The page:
Composition with Creditors
COMPOSITION WITH CREDITORS
A contract made by an insolvent or financially pressed debtor with two or more creditors in which the creditors agree to accept one specific partial payment of the total amount of their claims, which is to be divided pro rata among them in full satisfaction of their claims.
A composition with creditors is an agreement not only between the debtor and the creditors but also between the creditors themselves to accept less than what each is owed. It is a contract and such an arrangement is largely governed by contract law. There must be a meeting of the minds or mutual assent between the debtor and the creditors before a composition is created. A debtor must accept an offer by the creditors to accept partial payment of the amounts outstanding in order for the composition to be binding. The creditors themselves must also agree to the amount they will accept in satisfaction of their claims. They rely on mutual concessions of their rights to full payment in order to further the common purpose of securing their claims.
No standard form is required for a composition with creditors to be valid. A debtor can enter individual agreements with each creditor if it is clear that each follows a common purpose. All the creditors of a debtor do not have to agree to a composition. Those who do not participate are not bound by it.
Like any contract, a composition with creditors must be supported by consideration to be enforceable. Each creditor's promise to accept a pro rata share of the partial payment, as opposed to full payment of what is due, is consideration for the other creditors and the debtor. The surrender of debtor's right to file a petition for bankruptcy is deemed consideration for the creditors.
Failure to obey the terms of a composition provides a basis for a lawsuit for breach of the agreement. The debtor is released from the duty of payment only after he or she has complied with the payment provisions. All the debts that are part of a composition are extinguished once a composition has been terminated.
If one creditor is secretly paid more or given a preference, the other creditors can void the agreement because the law guards against the inequitable treatment of creditors. The preferred creditor cannot enforce or void the agreement. The debtor is entitled to recover payments made to such a creditor on the theory that a debtor is vulnerable to pressure by a creditor who has the power to force the debtor to file bankruptcy by refusing to enter into a composition.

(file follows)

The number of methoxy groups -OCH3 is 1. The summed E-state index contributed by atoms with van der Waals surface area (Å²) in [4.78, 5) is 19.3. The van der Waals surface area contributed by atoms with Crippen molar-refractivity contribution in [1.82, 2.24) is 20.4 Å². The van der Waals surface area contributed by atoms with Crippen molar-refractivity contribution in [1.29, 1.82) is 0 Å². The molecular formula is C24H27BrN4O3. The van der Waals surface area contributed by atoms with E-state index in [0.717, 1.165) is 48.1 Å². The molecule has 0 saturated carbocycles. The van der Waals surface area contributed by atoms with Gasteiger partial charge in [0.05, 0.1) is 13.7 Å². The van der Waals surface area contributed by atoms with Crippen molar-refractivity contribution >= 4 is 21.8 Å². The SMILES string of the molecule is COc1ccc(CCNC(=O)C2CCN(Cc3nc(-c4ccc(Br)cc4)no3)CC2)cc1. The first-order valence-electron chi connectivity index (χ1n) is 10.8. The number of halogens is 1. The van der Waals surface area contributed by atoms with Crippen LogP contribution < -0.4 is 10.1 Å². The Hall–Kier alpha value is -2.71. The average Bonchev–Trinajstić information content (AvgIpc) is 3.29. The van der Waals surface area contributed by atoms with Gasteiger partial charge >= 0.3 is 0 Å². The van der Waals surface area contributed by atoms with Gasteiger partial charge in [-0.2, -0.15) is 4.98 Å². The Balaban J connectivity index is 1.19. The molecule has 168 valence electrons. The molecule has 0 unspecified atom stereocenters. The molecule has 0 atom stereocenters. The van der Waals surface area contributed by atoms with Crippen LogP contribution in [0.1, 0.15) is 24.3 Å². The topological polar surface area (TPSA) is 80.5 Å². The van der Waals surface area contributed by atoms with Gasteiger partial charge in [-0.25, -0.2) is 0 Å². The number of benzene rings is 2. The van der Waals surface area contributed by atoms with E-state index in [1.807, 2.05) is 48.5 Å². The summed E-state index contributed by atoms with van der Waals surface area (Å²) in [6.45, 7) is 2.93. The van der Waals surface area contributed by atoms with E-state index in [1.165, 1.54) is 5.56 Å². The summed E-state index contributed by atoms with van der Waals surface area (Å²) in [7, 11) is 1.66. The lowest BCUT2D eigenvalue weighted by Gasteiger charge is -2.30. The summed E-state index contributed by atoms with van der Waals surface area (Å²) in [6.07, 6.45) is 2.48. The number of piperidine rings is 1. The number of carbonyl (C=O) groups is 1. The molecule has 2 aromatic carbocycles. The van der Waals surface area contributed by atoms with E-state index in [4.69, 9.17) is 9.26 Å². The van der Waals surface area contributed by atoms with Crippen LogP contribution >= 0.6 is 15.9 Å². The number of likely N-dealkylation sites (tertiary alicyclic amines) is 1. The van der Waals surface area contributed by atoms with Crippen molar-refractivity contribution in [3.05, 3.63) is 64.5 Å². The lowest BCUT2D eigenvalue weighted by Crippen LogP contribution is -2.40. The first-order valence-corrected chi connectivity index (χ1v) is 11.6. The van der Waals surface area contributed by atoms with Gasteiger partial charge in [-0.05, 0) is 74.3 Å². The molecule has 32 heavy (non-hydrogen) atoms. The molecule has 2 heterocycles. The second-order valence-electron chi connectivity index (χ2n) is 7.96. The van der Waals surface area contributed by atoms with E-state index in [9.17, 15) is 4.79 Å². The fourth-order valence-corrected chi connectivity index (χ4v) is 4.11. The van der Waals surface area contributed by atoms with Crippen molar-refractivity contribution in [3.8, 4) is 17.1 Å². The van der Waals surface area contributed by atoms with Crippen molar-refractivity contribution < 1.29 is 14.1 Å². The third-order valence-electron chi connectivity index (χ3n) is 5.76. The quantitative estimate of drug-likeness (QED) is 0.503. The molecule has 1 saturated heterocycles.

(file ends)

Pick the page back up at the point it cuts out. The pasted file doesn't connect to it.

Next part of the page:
A composition with creditors usually benefits a debtor more than bankruptcy because it accomplishes the same end—discharge of all or most of a debtor's debts—without the stigma of bankruptcy. Unlike a bankruptcy discharge, a composition does not preclude future bankruptcy for six years. Creditors, however, are often reluctant to enter into a composition and those who refuse to do so are not affected by its terms.
A composition with creditors is not the same as an accord or an assignment for the benefit of creditors. Unlike an accord, which is an arrangement between a debtor and a single creditor for a discharge of an obligation by partial payment, a composition is an arrangement between a debtor and a number of creditors acting collectively for the liquidation of their claims.
A composition with creditors differs from an assignment for the benefit of creditors in a number of ways. It is created by contract, as opposed to common law or statute. Only creditors who agree to it are bound, while an assignment discharges debts voluntarily released by creditors. The terms of the composition determine whether the debtor retains property. However, in most jurisdictions, the property of a debtor who has assigned it for his or her creditors' benefit is given to a third person with orders to sell it and distribute the proceeds to the creditors. Unlike an assignment, a composition is not a basis for an involuntary bankruptcy proceeding.
A sample form for composition with creditors can be found above.
"Composition with Creditors." West's Encyclopedia of American Law. . Encyclopedia.com. (January 20, 2019). https://www.encyclopedia.com/law/encyclopedias-almanacs-transcripts-and-maps/composition-creditors
"Composition with Creditors." West's Encyclopedia of American Law. . Retrieved January 20, 2019 from Encyclopedia.com: https://www.encyclopedia.com/law/encyclopedias-almanacs-transcripts-and-maps/composition-creditors
Encyclopedia.com gives you the ability to cite reference entries and articles according to common styles from the Modern Language Association (MLA), The Chicago Manual of Style, and the American Psychological Association (APA).
Within the “Cite this article” tool, pick a style to see how all available information looks when formatted according to that style. Then, copy and paste the text into your bibliography or works cited list.
Because each style has its own formatting nuances that evolve over time and not all information is available for every reference entry or article, Encyclopedia.com cannot guarantee each citation it generates. Therefore, it’s best to use Encyclopedia.com citations as a starting point before checking the style against your school or publication’s requirements and the most-recent information available at these sites:
Modern Language Association
The Chicago Manual of Style
American Psychological Association
- Most online reference entries and articles do not have page numbers. Therefore, that information is unavailable for most Encyclopedia.com content. However, the date of retrieval is often important. Refer to each style’s convention regarding the best way to format page numbers and retrieval dates.
- In addition to the MLA, Chicago, and APA styles, your school, university, publication, or institution may have its own requirements for citations. Therefore, be sure to refer to those guidelines when editing your bibliography or works cited list.